Of course, moving to a different country comes with many challenges. One of the main challenges faced by Emiratis is the language barrier. Emiratis’ first mother tongue is Arabic. They learn English in their schools back home but it is difficult when you are required to speak with the language for almost all the day. The second challenge is practicing their religion. Most Emiratis are Muslims. Sometimes it is difficult to find a mosque where they can pray at in comparison to their country where they can find more than two in each neighborhood. The younger students might also be tempted to try new things that are forbidden in Islam. For example, drinking alcohol, pork or going to clubs. Those three things do exist in the U.A.E, however, if religion hasn’t been strong enough to prevent them from drinking, clubbing or eating pork, the family and culture pressure would do so. The third challenged that is faced by Emiratis is missing their family and friends. The Emiratis show no individualism at all. They are a collectivism culture that values family relationships and traditions. In one of the interviews, I have been told that the one that does not care about those relationships is not considered as and Emirati. Another challenge is that some Emiratis are unfamiliar with the local legal processes and its requirements. They might misunderstand the law and as a result get in trouble or go to jail since the U.S has many restricted laws.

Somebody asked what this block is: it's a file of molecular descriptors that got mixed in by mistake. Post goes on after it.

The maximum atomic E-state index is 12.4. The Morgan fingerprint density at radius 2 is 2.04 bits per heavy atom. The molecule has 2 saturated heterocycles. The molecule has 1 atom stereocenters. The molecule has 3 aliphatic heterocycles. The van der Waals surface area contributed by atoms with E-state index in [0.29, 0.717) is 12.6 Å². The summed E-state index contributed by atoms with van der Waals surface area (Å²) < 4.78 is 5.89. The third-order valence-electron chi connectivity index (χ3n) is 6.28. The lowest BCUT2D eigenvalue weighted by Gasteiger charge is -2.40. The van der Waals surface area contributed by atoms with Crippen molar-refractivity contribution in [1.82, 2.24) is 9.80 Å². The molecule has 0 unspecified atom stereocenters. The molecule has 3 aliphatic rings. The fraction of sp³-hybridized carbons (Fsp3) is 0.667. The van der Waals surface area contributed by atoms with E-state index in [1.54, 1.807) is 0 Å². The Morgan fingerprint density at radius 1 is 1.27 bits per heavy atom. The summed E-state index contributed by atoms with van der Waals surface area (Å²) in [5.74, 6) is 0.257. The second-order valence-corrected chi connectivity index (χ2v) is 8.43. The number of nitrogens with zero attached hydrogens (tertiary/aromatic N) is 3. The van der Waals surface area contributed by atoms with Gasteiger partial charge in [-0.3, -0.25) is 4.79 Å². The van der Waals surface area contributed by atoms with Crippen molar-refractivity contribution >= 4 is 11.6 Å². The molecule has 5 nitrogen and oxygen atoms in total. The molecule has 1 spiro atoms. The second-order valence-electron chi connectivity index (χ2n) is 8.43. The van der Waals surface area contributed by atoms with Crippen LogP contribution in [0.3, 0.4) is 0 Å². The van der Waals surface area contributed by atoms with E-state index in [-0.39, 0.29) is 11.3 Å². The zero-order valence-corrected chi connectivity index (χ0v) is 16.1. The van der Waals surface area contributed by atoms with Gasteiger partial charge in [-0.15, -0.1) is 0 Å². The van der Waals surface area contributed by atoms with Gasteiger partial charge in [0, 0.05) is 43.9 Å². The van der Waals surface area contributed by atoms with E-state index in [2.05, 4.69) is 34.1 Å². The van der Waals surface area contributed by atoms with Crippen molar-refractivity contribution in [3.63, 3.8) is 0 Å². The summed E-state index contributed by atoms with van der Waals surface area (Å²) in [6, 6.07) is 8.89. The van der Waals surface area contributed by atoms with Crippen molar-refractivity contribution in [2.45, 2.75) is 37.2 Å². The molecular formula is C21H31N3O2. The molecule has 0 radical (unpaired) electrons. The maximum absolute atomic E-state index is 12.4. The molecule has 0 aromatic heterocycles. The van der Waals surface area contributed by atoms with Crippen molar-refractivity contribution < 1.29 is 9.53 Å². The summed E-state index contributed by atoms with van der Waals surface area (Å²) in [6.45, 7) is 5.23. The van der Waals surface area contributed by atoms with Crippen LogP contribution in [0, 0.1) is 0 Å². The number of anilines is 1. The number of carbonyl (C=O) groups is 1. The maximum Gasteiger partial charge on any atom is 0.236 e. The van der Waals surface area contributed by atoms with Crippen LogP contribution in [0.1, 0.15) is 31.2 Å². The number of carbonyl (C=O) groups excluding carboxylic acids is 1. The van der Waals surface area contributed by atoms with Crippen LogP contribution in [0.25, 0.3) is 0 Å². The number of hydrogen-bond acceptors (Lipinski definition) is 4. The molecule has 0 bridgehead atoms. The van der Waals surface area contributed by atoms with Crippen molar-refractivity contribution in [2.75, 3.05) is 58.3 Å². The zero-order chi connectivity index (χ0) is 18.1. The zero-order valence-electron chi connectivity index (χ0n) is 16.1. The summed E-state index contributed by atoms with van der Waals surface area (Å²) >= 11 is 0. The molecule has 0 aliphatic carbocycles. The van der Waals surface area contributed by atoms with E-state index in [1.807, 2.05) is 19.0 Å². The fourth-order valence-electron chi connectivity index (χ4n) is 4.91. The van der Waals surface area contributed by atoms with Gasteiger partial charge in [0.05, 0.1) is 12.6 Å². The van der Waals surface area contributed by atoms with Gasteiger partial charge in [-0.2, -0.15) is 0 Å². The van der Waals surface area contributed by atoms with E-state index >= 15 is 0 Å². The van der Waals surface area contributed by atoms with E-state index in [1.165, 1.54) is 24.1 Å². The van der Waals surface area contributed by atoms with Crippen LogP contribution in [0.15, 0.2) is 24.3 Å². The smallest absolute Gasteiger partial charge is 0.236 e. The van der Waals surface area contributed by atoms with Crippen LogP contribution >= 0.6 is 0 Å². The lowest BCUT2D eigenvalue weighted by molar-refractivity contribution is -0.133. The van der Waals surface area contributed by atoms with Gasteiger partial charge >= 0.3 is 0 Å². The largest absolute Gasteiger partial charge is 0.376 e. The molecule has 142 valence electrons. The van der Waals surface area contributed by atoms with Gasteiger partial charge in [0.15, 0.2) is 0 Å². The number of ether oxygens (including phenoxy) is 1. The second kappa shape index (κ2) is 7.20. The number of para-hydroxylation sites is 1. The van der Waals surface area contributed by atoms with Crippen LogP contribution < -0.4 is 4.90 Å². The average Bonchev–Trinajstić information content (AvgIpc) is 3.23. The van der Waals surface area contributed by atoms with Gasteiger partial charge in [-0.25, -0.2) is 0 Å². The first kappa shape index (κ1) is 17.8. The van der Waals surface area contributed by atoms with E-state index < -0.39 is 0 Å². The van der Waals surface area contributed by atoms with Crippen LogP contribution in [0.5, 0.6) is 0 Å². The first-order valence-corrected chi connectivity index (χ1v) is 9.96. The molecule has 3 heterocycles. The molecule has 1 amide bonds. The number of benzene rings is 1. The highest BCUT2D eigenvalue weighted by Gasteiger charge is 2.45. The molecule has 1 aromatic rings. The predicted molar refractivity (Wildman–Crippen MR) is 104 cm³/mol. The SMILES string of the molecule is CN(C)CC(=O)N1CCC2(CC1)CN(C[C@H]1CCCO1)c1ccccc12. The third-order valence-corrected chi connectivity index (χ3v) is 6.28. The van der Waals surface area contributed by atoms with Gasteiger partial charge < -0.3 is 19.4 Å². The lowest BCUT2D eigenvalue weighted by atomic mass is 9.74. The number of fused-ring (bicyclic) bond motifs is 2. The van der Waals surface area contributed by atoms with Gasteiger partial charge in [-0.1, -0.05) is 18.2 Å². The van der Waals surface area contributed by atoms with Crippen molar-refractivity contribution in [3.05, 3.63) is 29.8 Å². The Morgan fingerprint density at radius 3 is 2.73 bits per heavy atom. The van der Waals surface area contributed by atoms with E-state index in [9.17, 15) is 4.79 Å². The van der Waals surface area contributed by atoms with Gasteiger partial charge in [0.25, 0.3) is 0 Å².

Educational experiences in the country
There are two educational systems in the U.A.E which are, Private and governmental. In the private system, the student have seven periods a day and the school start from 8 -3:30 and within this there is a cocurricular class. A period of 45 min where you can go and join any club or thing of your interest. Something where you can develop your own personality or skill. There is a music club, geology club, swimming club… etc. the school tries to integrate the curricular and extracurricular activities. The environment in those private schools are very multi-cultural and the Emirates are outnumbered.